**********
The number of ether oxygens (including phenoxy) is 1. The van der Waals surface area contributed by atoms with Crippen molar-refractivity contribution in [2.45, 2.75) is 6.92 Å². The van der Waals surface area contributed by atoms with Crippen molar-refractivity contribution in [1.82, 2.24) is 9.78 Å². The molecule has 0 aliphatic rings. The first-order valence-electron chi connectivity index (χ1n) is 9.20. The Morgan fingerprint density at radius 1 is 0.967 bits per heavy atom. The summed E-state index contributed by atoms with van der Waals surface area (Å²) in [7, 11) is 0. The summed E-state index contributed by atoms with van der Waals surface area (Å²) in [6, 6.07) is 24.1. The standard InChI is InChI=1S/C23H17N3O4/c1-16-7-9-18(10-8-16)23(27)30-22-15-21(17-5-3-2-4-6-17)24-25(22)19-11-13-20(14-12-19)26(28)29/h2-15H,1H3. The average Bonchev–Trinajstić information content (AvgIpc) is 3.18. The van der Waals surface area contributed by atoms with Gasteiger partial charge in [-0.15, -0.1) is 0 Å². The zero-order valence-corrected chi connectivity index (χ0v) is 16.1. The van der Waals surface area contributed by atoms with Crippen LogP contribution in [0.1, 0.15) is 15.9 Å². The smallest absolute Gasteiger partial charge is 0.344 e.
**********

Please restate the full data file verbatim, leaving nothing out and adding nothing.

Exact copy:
The number of ether oxygens (including phenoxy) is 1. The van der Waals surface area contributed by atoms with Crippen molar-refractivity contribution in [2.45, 2.75) is 6.92 Å². The van der Waals surface area contributed by atoms with Crippen molar-refractivity contribution in [1.82, 2.24) is 9.78 Å². The molecule has 0 aliphatic rings. The first-order valence-electron chi connectivity index (χ1n) is 9.20. The Morgan fingerprint density at radius 1 is 0.967 bits per heavy atom. The summed E-state index contributed by atoms with van der Waals surface area (Å²) in [7, 11) is 0. The summed E-state index contributed by atoms with van der Waals surface area (Å²) in [6, 6.07) is 24.1. The standard InChI is InChI=1S/C23H17N3O4/c1-16-7-9-18(10-8-16)23(27)30-22-15-21(17-5-3-2-4-6-17)24-25(22)19-11-13-20(14-12-19)26(28)29/h2-15H,1H3. The average Bonchev–Trinajstić information content (AvgIpc) is 3.18. The van der Waals surface area contributed by atoms with Gasteiger partial charge in [-0.15, -0.1) is 0 Å². The zero-order valence-corrected chi connectivity index (χ0v) is 16.1. The van der Waals surface area contributed by atoms with Crippen LogP contribution in [0.1, 0.15) is 15.9 Å². The smallest absolute Gasteiger partial charge is 0.344 e.